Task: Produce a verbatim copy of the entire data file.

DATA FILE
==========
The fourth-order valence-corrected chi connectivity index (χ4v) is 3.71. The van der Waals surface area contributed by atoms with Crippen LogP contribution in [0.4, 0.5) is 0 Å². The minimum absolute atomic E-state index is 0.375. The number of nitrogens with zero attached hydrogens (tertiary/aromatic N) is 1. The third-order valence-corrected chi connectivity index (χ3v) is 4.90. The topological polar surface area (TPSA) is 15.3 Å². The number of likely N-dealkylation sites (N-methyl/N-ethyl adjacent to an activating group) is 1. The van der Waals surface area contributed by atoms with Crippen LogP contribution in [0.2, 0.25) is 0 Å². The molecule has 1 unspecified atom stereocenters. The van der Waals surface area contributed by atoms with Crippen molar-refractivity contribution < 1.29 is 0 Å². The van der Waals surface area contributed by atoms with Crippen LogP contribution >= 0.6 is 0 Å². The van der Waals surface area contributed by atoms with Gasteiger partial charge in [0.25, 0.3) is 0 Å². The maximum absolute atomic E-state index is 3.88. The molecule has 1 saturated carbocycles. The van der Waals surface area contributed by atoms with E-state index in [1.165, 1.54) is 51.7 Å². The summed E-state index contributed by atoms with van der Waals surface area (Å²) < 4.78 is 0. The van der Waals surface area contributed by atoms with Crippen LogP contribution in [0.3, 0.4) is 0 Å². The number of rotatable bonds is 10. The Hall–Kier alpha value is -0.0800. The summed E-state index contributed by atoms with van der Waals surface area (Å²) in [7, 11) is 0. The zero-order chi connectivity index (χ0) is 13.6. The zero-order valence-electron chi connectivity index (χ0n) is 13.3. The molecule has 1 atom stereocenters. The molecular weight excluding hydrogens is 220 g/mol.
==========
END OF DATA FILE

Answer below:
The fourth-order valence-corrected chi connectivity index (χ4v) is 3.71. The van der Waals surface area contributed by atoms with Crippen LogP contribution in [0.4, 0.5) is 0 Å². The minimum absolute atomic E-state index is 0.375. The number of nitrogens with zero attached hydrogens (tertiary/aromatic N) is 1. The third-order valence-corrected chi connectivity index (χ3v) is 4.90. The topological polar surface area (TPSA) is 15.3 Å². The number of likely N-dealkylation sites (N-methyl/N-ethyl adjacent to an activating group) is 1. The van der Waals surface area contributed by atoms with Crippen LogP contribution in [0.2, 0.25) is 0 Å². The molecule has 1 unspecified atom stereocenters. The van der Waals surface area contributed by atoms with Crippen molar-refractivity contribution < 1.29 is 0 Å². The van der Waals surface area contributed by atoms with Crippen LogP contribution >= 0.6 is 0 Å². The van der Waals surface area contributed by atoms with Gasteiger partial charge in [0.25, 0.3) is 0 Å². The maximum absolute atomic E-state index is 3.88. The molecule has 1 saturated carbocycles. The van der Waals surface area contributed by atoms with E-state index in [1.165, 1.54) is 51.7 Å². The summed E-state index contributed by atoms with van der Waals surface area (Å²) < 4.78 is 0. The van der Waals surface area contributed by atoms with Crippen LogP contribution in [0.3, 0.4) is 0 Å². The number of rotatable bonds is 10. The Hall–Kier alpha value is -0.0800. The summed E-state index contributed by atoms with van der Waals surface area (Å²) in [7, 11) is 0. The zero-order chi connectivity index (χ0) is 13.6. The zero-order valence-electron chi connectivity index (χ0n) is 13.3. The molecule has 1 atom stereocenters. The molecular weight excluding hydrogens is 220 g/mol.